“UNE JEUNE FILLE QUI VA BIEN” BY SANDRINE KIBERLAIN

Article by Marco Ghironi

Translated by Elèna Bellino

The radiant lightheartedness of youth in 1940s France, scourged by anti-Semitic laws. “Une jeune fille qui va bien” is the debut full-length movie by Sandrine Kiberlain, presented in May during la Semaine de la Critique in Cannes and in competition at the Torino Film Festival 39.

In a cinematic scenario that includes, even in recent times, numerous adaptations of this particular historical period, Kiberlain manages to provide an interesting interpretation, at the same time original and delicate. The movie is set in the middle of the Second World War, and yet what we see is a teenage story, with love stories which end and others that begin, with dreams to be realized and obstacles that stand between the enterprising protagonist and her goal. The film’s international title is “The Radiant Girl”, and this brightness becomes important from a diegetical perspective from the very first sequence. The young Irene (the very talented Rebecca Marder) has an infectious energy and is truly able to light up the scene with her mere presence. Guillaume Schiffman’s photography goes along with this precise narrative choice, because the colors of the closed spaces in which the actors move are cold, contrasted by the bright colors of its protagonist.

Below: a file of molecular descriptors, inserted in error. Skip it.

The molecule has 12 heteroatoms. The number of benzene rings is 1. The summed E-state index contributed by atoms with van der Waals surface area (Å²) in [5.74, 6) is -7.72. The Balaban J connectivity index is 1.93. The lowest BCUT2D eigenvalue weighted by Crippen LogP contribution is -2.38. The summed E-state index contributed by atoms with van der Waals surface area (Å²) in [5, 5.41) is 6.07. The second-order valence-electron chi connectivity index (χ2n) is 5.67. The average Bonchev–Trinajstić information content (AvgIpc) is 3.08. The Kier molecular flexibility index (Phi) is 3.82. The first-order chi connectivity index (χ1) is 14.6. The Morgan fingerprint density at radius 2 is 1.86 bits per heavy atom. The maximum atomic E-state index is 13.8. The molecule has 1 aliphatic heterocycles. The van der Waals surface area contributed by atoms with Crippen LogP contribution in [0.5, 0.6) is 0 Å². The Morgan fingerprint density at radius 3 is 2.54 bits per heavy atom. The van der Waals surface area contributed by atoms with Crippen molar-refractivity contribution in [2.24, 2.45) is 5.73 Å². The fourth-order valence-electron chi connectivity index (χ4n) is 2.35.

One color, in particular, plays a fundamental role on a symbolic level: red. Irene is always wearing something red for at least the first hour of the movie, whether it’s a scarf, a dress or a pair of shoes. Her notebook is red, the chair used to rehearse the scene with her partner Jon is red, as well as the working uniform used in the theater. Red is the color of salvation, of the freedom of this girl who lives aware of the political scenario but is still determined to defend her identity. In fact, as soon as these certainties fail to exist, red disappears from the scene: when the racial laws come into force, the handkerchief around her neck becomes yellow, like the Star of David that will soon end up on her jacket.

However, Kiberlain’s direction fails to remain consistent throughout the movie. The different messages the director wants to communicate are carried out with balance until the ending, which is excessively didactic and extraneous to the rest of the story. It remains an interesting debut behind the camera, in which one can also detect traces of Stéphane Brizé, an author with whom the French actress has collaborated several times. Impetuous and prolonged close-ups, minimal sets (we could be in any historical era) and intelligent use of the off-screen. And despite the presence of an archetypal Anne Frank (who is Kiberlain’s declared inspiration) the film maintains its own identity and does not fall into banal moralism. Irene believes that art and theater make you free. They do, until someone forcefully drops the curtain.

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